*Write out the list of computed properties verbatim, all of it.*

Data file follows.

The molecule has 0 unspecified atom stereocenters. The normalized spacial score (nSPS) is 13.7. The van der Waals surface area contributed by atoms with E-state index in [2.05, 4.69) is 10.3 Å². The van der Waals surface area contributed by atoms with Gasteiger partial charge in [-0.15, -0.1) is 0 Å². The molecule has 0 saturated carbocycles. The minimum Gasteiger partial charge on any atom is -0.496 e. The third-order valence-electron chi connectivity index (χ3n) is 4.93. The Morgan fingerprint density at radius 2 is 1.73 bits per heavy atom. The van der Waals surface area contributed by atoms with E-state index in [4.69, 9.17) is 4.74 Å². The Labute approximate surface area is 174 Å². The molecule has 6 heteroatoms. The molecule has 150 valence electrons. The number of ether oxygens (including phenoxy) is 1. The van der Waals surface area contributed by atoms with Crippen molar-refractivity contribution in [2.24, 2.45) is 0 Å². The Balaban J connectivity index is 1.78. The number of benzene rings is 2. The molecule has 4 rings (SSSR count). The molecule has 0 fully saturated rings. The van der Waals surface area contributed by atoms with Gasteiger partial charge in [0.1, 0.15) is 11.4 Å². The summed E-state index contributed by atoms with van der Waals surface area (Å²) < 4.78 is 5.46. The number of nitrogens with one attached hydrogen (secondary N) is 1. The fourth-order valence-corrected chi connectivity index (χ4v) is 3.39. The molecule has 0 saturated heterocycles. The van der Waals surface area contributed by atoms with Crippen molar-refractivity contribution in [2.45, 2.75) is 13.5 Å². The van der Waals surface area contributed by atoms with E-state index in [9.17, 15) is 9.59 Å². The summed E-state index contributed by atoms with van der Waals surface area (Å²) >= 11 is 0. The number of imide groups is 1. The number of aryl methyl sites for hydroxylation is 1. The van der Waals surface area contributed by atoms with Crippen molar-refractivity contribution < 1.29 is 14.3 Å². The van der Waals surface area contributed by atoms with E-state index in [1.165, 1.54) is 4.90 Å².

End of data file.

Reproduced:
The molecule has 0 unspecified atom stereocenters. The normalized spacial score (nSPS) is 13.7. The van der Waals surface area contributed by atoms with E-state index in [2.05, 4.69) is 10.3 Å². The van der Waals surface area contributed by atoms with Gasteiger partial charge in [-0.15, -0.1) is 0 Å². The molecule has 0 saturated carbocycles. The minimum Gasteiger partial charge on any atom is -0.496 e. The third-order valence-electron chi connectivity index (χ3n) is 4.93. The Morgan fingerprint density at radius 2 is 1.73 bits per heavy atom. The van der Waals surface area contributed by atoms with E-state index in [4.69, 9.17) is 4.74 Å². The Labute approximate surface area is 174 Å². The molecule has 6 heteroatoms. The molecule has 150 valence electrons. The number of ether oxygens (including phenoxy) is 1. The van der Waals surface area contributed by atoms with Crippen molar-refractivity contribution in [2.24, 2.45) is 0 Å². The Balaban J connectivity index is 1.78. The number of benzene rings is 2. The molecule has 4 rings (SSSR count). The molecule has 0 fully saturated rings. The van der Waals surface area contributed by atoms with Gasteiger partial charge in [0.1, 0.15) is 11.4 Å². The summed E-state index contributed by atoms with van der Waals surface area (Å²) < 4.78 is 5.46. The number of nitrogens with one attached hydrogen (secondary N) is 1. The fourth-order valence-corrected chi connectivity index (χ4v) is 3.39. The molecule has 0 saturated heterocycles. The van der Waals surface area contributed by atoms with Crippen molar-refractivity contribution in [2.45, 2.75) is 13.5 Å². The van der Waals surface area contributed by atoms with E-state index in [9.17, 15) is 9.59 Å². The summed E-state index contributed by atoms with van der Waals surface area (Å²) >= 11 is 0. The number of imide groups is 1. The number of aryl methyl sites for hydroxylation is 1. The van der Waals surface area contributed by atoms with Crippen molar-refractivity contribution < 1.29 is 14.3 Å². The van der Waals surface area contributed by atoms with E-state index in [1.165, 1.54) is 4.90 Å².